A continuing island theme paradise is certainly evoked in this beautiful piece composed by Ronald Binge in 1963, and forever associated BBC Radio 4’s late night shipping forecast broadcast each night at the precise time of 00.48 hours. Evoking the lapping of waves, it is irresistibly relaxing for those trying to slip into unconsciousness, and in form, is slow orchestral waltz, with a repetitive ABABC structure and features a distinctive rising and falling woodwind arpeggio.
Derby-born Binge (1910–1979) came from a working-class background, became a chorister, and a cinema organist and served in the RAF where among other things he put on plenty of camp entertainment. Sailing By, which was released as a single by the BBC in 1973 and played by the John Fox Orchestra, is his most played work, but his most celebrated is another piece of light classical, Elizabethan Serenade, first played by the Mantovani orchestra in 1951. It was used for Queen Elizabeth II’s coronation, and won an Ivor Novello Award, and was later covered in a reggae version in 1970 by Boris Gardiner & the Love People.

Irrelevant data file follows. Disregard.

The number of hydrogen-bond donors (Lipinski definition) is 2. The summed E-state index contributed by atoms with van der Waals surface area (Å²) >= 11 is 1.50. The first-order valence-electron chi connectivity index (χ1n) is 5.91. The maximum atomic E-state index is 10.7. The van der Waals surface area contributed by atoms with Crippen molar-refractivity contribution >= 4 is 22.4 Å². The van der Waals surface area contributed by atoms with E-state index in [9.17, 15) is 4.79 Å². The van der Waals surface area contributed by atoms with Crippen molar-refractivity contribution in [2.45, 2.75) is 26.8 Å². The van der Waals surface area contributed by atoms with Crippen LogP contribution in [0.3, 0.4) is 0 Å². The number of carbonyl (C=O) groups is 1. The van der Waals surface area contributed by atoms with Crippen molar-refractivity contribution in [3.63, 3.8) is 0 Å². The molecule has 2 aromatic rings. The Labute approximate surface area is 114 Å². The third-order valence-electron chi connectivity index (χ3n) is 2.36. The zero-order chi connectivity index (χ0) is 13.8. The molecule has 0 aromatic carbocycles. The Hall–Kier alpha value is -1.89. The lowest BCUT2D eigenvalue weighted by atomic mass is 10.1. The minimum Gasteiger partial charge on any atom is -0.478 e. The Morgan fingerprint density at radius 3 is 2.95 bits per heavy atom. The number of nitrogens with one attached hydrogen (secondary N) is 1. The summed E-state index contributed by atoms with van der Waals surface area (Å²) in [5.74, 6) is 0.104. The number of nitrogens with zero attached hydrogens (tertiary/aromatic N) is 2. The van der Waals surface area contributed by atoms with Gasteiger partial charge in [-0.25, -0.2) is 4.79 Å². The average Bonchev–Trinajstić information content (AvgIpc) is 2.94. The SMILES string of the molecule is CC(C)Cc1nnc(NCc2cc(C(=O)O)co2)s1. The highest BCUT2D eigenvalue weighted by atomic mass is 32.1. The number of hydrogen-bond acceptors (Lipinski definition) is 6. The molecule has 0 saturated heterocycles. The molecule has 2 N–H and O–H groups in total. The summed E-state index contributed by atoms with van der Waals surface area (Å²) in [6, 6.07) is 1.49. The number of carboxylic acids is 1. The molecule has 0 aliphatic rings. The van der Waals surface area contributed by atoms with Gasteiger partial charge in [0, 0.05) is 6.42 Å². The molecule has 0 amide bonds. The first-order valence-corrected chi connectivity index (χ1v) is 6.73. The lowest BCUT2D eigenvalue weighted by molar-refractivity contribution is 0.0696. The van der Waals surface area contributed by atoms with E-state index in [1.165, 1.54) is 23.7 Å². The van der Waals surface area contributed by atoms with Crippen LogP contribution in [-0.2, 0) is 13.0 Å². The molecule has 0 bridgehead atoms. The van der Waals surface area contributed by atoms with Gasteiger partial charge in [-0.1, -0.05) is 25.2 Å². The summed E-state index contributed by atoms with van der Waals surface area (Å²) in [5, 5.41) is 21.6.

Sailing By, meanwhile, will for many be associated with Viking, Forties, Dogger, Fisher, Sole and Bailey, Cromarty, Forth, Tyne, Humber, Thames Shannon, Wight, Lundy, Fair Isle, Faeroes, Portland, Hebrides, German Bite and more, it is also fondly remembered with another Radio 4 institution, the long-running series Desert Island Discs, on which thousands of celebrated guests have chosen eight discs that would keep them company in theoretical isolation. It’s a question all music lovers have asked themselves at some point, and Pulp’s Jarvis Cocker chose Binge’s classic on his personal musical voyage.
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